When talking about building muscle in the upper body, specifically in the chest, deltoids and triceps, we can only talk about a select few movements that are known to bring the best results.
The bench press is the number one choice for almost all lifters. The second place is then a mix of push-ups, dips, dumbbell bench, incline, narrow grip,…everyone has their own preference and needs.
But in this article, we’re going to take a closer look at the dip and how it works together with the bench press, who should use it and when. Is it really better than the bench press, and if so, why?
First, let’s take a look at the dip.
Dips – The Technique
You start off in a parallel bar (or a V-bar) support with your arms locked and pressed down. From there, you lower yourself to a certain depth (more on that later) and return to the starting position.
This movement works the chest, deltoids and triceps equally well and is a staple in many bodybuilding and strength programs.
It is called the “upper body squat”, both because it is so effective and because both are often performed wrong. Some trainers, like Mike Mentzer, recommend it even over the bench press. It used to be a favorite of many old school bodybuilders such as Marvin Eder and Pat Casey.
Yet, as we will see, not everyone likes it.
Two Ways To Dip And The Injury Risk
The “type” of dips depends on the depth you descend to. Most trainers advocate to only lower yourself until your upper arms are parallel to the floor or slightly below (drawing a parallel with the back squat).
The second type is the “full” dip, where the shoulders come very close to the hands at the bottom. However, there are some problems with this variation.
Why? Because the dip is a closed chain exercise, your shoulders aren’t fixed to anything. Thus, they can move freely and, if you lack control, can move in ways not conducive to health.
The lower you go, the more prone you are to let your shoulders go into anterior tilt: a fancy name for letting them hunch forward. In that position, all sorts of bad stuff like impingement and overuse injuries can develop.
So, how do we insure good form? First of all, if you can’t do at least 15-20 push-ups, you are not ready for dips. And I don’t mean the stuff we were doing at gym class; I mean perfect reps. That alone should take care of the problem in most cases.
Then, when you are doing dips, always make sure your shoulders stay neutral and your spine as well. Do not let them roll forward or shrug to your ears. A neutral spine is not only a strong base to express strength from, but also leads to better movement.
And now the eternal question:
To Go to Full Depth or Not?
If you are a general fitness enthusiast and care primarily about muscle mass and strength, I’d say no: there is no need to go much below parallel. Not everyone has the skeletal construction that will allow such movement; and there is no need. You can get just as strong and muscular with “regular” dips.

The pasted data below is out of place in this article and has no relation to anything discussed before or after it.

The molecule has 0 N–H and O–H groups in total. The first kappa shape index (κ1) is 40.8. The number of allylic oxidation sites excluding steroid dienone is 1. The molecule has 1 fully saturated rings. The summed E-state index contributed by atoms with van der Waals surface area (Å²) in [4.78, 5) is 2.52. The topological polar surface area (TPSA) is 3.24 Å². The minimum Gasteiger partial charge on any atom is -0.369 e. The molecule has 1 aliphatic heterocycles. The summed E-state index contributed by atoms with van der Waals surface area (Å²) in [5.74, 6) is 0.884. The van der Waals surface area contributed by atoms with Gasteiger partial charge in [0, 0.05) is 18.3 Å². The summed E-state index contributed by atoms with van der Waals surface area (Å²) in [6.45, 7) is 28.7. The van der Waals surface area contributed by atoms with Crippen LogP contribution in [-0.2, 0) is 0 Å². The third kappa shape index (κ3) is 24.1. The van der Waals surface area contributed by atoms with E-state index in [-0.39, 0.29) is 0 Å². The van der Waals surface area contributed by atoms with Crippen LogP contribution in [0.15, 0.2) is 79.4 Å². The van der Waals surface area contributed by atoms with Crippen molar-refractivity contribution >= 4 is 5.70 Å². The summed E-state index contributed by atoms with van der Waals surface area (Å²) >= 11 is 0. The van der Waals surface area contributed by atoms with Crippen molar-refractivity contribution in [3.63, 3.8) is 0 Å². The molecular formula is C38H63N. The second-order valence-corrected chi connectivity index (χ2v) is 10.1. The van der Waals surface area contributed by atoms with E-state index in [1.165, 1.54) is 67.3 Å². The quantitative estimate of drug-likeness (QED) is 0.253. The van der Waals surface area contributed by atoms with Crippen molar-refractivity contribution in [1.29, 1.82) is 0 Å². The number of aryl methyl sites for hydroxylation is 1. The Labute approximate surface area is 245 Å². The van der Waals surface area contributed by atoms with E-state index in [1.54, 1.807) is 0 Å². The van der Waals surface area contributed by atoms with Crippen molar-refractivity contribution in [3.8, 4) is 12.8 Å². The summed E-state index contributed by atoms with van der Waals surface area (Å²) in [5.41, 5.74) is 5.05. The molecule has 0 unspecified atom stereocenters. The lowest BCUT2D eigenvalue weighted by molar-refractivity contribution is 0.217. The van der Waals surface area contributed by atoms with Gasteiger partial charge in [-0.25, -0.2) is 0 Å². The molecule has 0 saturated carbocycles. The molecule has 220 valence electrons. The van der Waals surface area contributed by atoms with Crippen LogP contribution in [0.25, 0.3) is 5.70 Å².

That said, a certain group of people do need to be able to do a full range-of-motion dip. Anyone who is interested in gymnastics exercises like the muscle up or the iron cross needs to be capable of easily doing full dips. They are a prerequisite for many advanced exercises which demand much more shoulder strength and mobility.
Bench Press Vs Dips Comparison
Both movement target the upper body well.
However, the bench press allows us to use more weight and therefore put a larger load on the muscles. It is because of that more useful in building better overall upper body strength. There is a reason it is used in NFL Combine tests.
In comparison, the dips has by far the lower loading potential. Even 45 pounds added to dips will make them much harder. Strapping weights that equal your bodyweight to yourself and repping out a few is a feat that takes dedicated training and time. But due to different leverage, the lower weight will still produce a similar hypertrophy response.
Both exercises have similar injury potentials, meaning that they are safe as long as they are done with correct form.
Synergy Between Bench Press and Dips
What now? Do we dump the bench press and hail the dip as our one true exercise? Well, maybe not yet.
As I said before, some people have either preexisting shoulder problems or injuries which prevent them from doing dips safely. For those people, push-ups can usually be a great substitute.
If you can do dips safely without injury, you might want to do them exclusively. However, I would advise against that. While they offer pretty complete development of the chest, shoulders and triceps, they are more lower-chest focused. For complete growth of both the upper and lower fibers of the pec major, include incline or flat bench.
Usually, the bench press will take the place of the main exercise and dips will be an accessory, included to maximize muscle gains. As such, you should do them for 4-6 sets of 6-12 reps. Once only your bodyweight becomes easy, get yourself a weight vest or a dip belt and add some more.
Dips aren’t bad. Any exercise has an inherent risk of injury: IF it is done incorrectly.
Dips aren’t better than bench. Bench isn’t better than dips.
For best results, combine both in your program. You can choose either as a focus, or, if you are pressed for time and want a shorter workout, only use one.
Using neither of them is the only thing that would be a sin.